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I have an ObservableCollection that I need to reference for a specific item. If the item is not there, I need to monitor it via Reactive Extensions for if/when the items appears, but need some help in setting up the statement. I'm still unfamiliar with how all the different Linq extensions are intended to work, so I'm not sure how to do this. Can anyone point me in the right direction?

To illustrate better, I need to something like the following:

public class myitem :INotifyPropertyChanged
    private string _key;
    private string _value;

    public string key
        get { return _key; }
        set { _key = value; NotifyPropertyChanged("key"); }

    public string myvalue
        //proper getter/setter, blah, blah

ObservableCollection<myitem> _collection = mycollection;
var x = Observable.FromEvent<NotifyCollectionChangedEventHandler, NotifyCollectionChangedEventArgs>(
    h => new NotifyCollectionChangedEventHandler(h),
    h => _collection.CollectionChanged += h,
    h => _collection.CollectionChanged -= h);

string keywaitingfor = "thiskey";
string valuewaitingfor = x.Where(xx => xx.key == keywaitingfor).First().myvalue;

This isn't exactly my scenario, but hopefully you can see what I'm trying to do. The ObservableCollection may contain no items to begin, and the property values come in asyncronously. I know the last line isn't right, I need to have an Observable on the class PropertyChanged event within a lambda... but am still confused about how to just get that valuewaiting for when both conditions are met.

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2 Answers 2

up vote 4 down vote accepted

Add ReactiveUI to your project, then you can use the ReactiveCollection class, which derives from WPF's ObservableCollection. Then this is easy as pie:

    .Where(x => x.Key == "Foo")
    .Subscribe(x => Console.WriteLine("Received Item!"));
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ObservableCollection is sort of an unfortunate naming choice now :( This is bump in the road when doing Rx training. –  Anderson Imes Sep 1 '11 at 6:28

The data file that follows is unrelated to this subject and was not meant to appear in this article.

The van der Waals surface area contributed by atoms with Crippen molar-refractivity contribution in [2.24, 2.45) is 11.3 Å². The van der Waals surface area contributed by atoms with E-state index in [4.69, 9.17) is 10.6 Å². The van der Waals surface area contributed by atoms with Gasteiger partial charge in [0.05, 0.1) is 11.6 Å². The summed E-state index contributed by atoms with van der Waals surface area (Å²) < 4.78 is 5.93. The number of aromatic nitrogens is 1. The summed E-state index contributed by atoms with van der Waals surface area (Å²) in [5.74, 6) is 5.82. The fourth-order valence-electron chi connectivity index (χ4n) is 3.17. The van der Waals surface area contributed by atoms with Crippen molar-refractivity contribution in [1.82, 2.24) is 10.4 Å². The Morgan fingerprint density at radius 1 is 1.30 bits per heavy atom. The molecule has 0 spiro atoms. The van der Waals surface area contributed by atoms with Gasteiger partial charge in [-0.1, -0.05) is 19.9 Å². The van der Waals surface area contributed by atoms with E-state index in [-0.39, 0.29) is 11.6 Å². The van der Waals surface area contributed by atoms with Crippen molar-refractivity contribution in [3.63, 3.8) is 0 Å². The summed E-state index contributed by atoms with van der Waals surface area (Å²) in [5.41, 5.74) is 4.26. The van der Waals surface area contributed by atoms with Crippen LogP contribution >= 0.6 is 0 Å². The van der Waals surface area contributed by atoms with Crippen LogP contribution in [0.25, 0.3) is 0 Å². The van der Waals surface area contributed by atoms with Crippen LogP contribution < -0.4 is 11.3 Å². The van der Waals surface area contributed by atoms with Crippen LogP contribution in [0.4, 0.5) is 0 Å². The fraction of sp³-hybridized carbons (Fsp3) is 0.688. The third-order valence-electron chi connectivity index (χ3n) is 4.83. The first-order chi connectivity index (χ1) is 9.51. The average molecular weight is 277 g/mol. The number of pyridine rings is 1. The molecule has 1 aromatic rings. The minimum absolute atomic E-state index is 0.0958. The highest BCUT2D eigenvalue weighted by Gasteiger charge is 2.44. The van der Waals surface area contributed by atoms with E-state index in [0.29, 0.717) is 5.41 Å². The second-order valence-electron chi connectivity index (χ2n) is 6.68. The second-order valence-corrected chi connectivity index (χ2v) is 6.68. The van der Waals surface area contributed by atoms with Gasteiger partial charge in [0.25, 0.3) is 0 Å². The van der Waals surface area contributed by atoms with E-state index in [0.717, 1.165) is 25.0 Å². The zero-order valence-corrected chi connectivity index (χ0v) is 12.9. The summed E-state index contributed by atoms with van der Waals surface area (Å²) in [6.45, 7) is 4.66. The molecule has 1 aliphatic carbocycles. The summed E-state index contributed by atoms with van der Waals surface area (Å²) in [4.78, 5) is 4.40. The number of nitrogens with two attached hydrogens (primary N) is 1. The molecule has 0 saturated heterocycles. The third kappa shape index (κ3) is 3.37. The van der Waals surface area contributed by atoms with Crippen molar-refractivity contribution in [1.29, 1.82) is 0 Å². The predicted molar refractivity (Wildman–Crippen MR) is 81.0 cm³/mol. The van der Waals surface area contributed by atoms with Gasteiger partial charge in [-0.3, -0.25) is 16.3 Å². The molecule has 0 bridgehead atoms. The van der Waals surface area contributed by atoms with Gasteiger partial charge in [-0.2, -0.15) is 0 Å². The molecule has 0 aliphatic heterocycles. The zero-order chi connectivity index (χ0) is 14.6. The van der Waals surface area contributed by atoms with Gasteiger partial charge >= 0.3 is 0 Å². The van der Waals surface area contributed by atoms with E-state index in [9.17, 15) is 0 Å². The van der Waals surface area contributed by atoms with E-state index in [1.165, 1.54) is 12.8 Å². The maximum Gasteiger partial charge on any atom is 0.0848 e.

Looks like just what I'll need. –  Random Sep 1 '11 at 15:47
I didn't realize ReactiveUI was going to be such an extensive library. It looks great; I just wish I'd known about it a few months ago, it may not fit into my project at this point. So, while I hope I can use it in the future, and it is "an" answer, I need to deselect it as the "accepted" answer. –  Random Sep 1 '11 at 17:13
The other thing you could do is just copy-paste github.com/xpaulbettsx/ReactiveUI/blob/master/ReactiveUI/… into your project and change all of the RxApp.DeferredScheduler into DispatcherScheduler.Current –  Paul Betts Sep 2 '11 at 0:58

The generic ObservableCollection has nothing to do with the IObservable interface. You can however monitor an ObservableCollection's CollectionChanged event through Rx using the following:

ObservableCollection<SomeType> items = yourObserableCollection;
var itemAddedObservable = Observable
         .FromEventPattern<NotifyCollectionChangedEventArgs>(items, "CollectionChanged")
         .Select(change => change.EventArgs.NewItems)

This will give you a notification whenever item(s) are added to the ObservableCollection. The items will be a non-generic IList, so we can cast that to an IEnumerable of the underlying SomeType and SelectMany on that .AsObservable to get a new observable stream of the incoming values. Finally in the Subscribe, you do what you want with the final value (rather than using the blocking First call):

var filteredAddedItem = from added in itemAddedObservable
                        from itemAdded in added.OfType<SomeType>().ToObservable()
                        where itemAdded.key = keywaitingfor
                        select itemAdded;

var sub = filteredAddedItem.Subscribe(item => Console.WriteLine("Received " + item.myvalue));
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I edited my question above to be more clear. –  Random Aug 31 '11 at 18:43
+1. One question - I have this _keywaitingfor_ present in another collection. How do I search through or match the _itemAdded.Key_ in that other collection ? –  Angshuman Agarwal Oct 24 at 10:17

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